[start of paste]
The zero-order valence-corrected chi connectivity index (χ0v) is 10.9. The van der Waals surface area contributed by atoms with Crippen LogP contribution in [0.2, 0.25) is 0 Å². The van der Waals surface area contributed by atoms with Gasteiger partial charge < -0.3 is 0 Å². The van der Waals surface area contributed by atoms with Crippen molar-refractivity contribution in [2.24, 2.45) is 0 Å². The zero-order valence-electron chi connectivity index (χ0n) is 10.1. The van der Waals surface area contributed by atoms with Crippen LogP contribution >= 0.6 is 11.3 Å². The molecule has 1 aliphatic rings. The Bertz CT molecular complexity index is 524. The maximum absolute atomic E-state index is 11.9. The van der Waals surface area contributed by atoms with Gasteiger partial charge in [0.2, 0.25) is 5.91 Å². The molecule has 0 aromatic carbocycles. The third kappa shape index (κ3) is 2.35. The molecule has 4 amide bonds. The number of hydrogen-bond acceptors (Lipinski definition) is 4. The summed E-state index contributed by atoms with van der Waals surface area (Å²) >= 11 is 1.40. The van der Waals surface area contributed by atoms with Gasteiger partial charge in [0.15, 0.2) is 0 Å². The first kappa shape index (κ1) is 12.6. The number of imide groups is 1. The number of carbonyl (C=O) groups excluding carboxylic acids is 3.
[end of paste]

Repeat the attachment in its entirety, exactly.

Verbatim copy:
The zero-order valence-corrected chi connectivity index (χ0v) is 10.9. The van der Waals surface area contributed by atoms with Crippen LogP contribution in [0.2, 0.25) is 0 Å². The van der Waals surface area contributed by atoms with Gasteiger partial charge < -0.3 is 0 Å². The van der Waals surface area contributed by atoms with Crippen molar-refractivity contribution in [2.24, 2.45) is 0 Å². The zero-order valence-electron chi connectivity index (χ0n) is 10.1. The van der Waals surface area contributed by atoms with Crippen LogP contribution >= 0.6 is 11.3 Å². The molecule has 1 aliphatic rings. The Bertz CT molecular complexity index is 524. The maximum absolute atomic E-state index is 11.9. The van der Waals surface area contributed by atoms with Gasteiger partial charge in [0.2, 0.25) is 5.91 Å². The molecule has 0 aromatic carbocycles. The third kappa shape index (κ3) is 2.35. The molecule has 4 amide bonds. The number of hydrogen-bond acceptors (Lipinski definition) is 4. The summed E-state index contributed by atoms with van der Waals surface area (Å²) >= 11 is 1.40. The van der Waals surface area contributed by atoms with Gasteiger partial charge in [0.15, 0.2) is 0 Å². The first kappa shape index (κ1) is 12.6. The number of imide groups is 1. The number of carbonyl (C=O) groups excluding carboxylic acids is 3.